By Richard Heller
In 1956 Britain's prime minister took this country into an unlawful and unprofitable war in the Middle East, and misled its parliament and people about its origins and purpose.
Anthony Eden's Suez adventure was the first time I went on a political demonstration. As an eight-year-old, I heard Nye Bevan's brilliant and passionate denunciation in Trafalgar Square. It did far less harm to Britain, or the world, than the Iraq war, but it cost Eden his job and his reputation. Once an international icon, he disappeared into political oblivion. He collected an earldom and produced some well-written memoirs, especially about his early life, although he continued to think that he was right about Suez. His name occasionally appeared in high-minded uncontentious newspaper articles. (It also survived as the name for a dapper Homburg hat.) He took pleasure in raising Hereford cattle.
That was Eden's life for 20 years after Suez. He did not hawk himself round the world for money. Although a vastly more experienced diplomat than Tony Blair he was never offered any international appointment. He did not set up any foundations in his name. He did not have a spin doctor or a retinue of any kind. Above all, he abandoned any hope of a political comeback.
Eden's afterlife was a sign of a Britain with high standards in political life. Politicians were penalised for error, failure and dishonesty. If Tony Blair returns to a frontline role in British politics, it will show that those standards have finally collapsed.
Blair seriously believes that he is entitled to such a role and that the British people should be grateful for his wisdom. Once again, he has demonstrated one of his terrifying strengths as a politician – he is never embarrassed by himself. Tony Blair has religion without shame. The Anglican Prayer Book invites congregations to examine their hearts. When Tony Blair examines his heart he always gives it an A-Star.
Anyway, Blair now thinks that the time is right for him to "re-engage with the British people". He has appointed an experienced spin doctor, Rachel Grant, to ease the way for him. Clearly Blair is seeking some special and personal avenue for this re-engagement, because he has always had the option of standing as an MP, as ex-premiers used to do routinely. Sir Alec Douglas-Home fought two general elections after being defeated as prime minister, and loyally served his successor, Ted Heath, in opposition and government. Standing again as a by-election would "re-engage" Blair automatically with a selection committee and local voters and guarantee the maximum exposure for his current views. Blair could also ask for a life peerage and contribute in the House of Lords without the risks of facing a voter.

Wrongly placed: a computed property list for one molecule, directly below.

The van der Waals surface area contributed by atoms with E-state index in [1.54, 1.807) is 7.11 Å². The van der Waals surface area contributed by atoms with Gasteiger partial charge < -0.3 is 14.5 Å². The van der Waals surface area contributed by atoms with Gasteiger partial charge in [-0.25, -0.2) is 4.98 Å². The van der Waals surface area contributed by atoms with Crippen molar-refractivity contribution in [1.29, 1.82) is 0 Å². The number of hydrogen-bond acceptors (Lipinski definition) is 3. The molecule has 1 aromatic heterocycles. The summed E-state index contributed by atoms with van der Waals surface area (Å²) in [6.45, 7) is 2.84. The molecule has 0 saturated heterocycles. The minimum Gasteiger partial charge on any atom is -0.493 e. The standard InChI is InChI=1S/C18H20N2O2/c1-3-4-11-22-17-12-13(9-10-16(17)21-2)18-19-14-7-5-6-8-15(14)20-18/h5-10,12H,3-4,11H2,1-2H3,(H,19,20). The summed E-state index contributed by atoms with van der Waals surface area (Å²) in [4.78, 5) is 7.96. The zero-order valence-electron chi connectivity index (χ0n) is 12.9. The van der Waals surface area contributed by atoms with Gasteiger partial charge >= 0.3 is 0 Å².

There is one major problem with either of these comeback routes: he would undergo scrutiny about his murky finances. The Lords arrangements for this are lamentably weak (as I wrote here some weeks ago) but they would still force an ennobled Blair to say more about his money than he has done so far.
Significantly, Rachel Grant has been given the specific responsibility of covering his business interests. She should begin her job by explaining precisely what he does for the government of Kazakhstan and how much he gets from them for doing it. If nothing else, this would establish the going rate for other British ex-premiers who want to sell themselves to foreign powers.
If she also covers the Tony Blair Faith Foundation she might also explain why it has never taken any initiative against faith-based oppression of gay people or women. Because it hasn't.
Tony Blair has let it be known that he has "things to say" to the British people. He may have to say some of them to the Leveson inquiry, on his relationship with Rupert Murdoch. Eventually the endless Chilcot inquiry will have "things to say" about him and Iraq. It would have been seemly for Blair to await the judgment of Chilcot and Leveson before seeking a comeback, but perhaps he knows already that he will get an easy ride.
For millions of British people the one thing that they want to hear from Tony Blair is "I'm sorry" and it's the one thing he never can bring himself to say. Of course, he is not alone in this attitude. No one with authority or status in modern Britain ever apologises for their conduct – whether bankers or bosses or footballers. No matter how badly they mess up or offend people or even wreck lives they still expect admiration and money. Even in this depressing context, Blair's return to a frontline role would represent a very special nadir.
Eden's afterlife seems harsh by modern standards but it was part of a better era of British government. I commend to Tony Blair the joys of Hereford cattle.
Richard Heller is an author and journalist and a former adviser to Denis Healey. Tony Blair makes a derisory appearance in his novel The Network.
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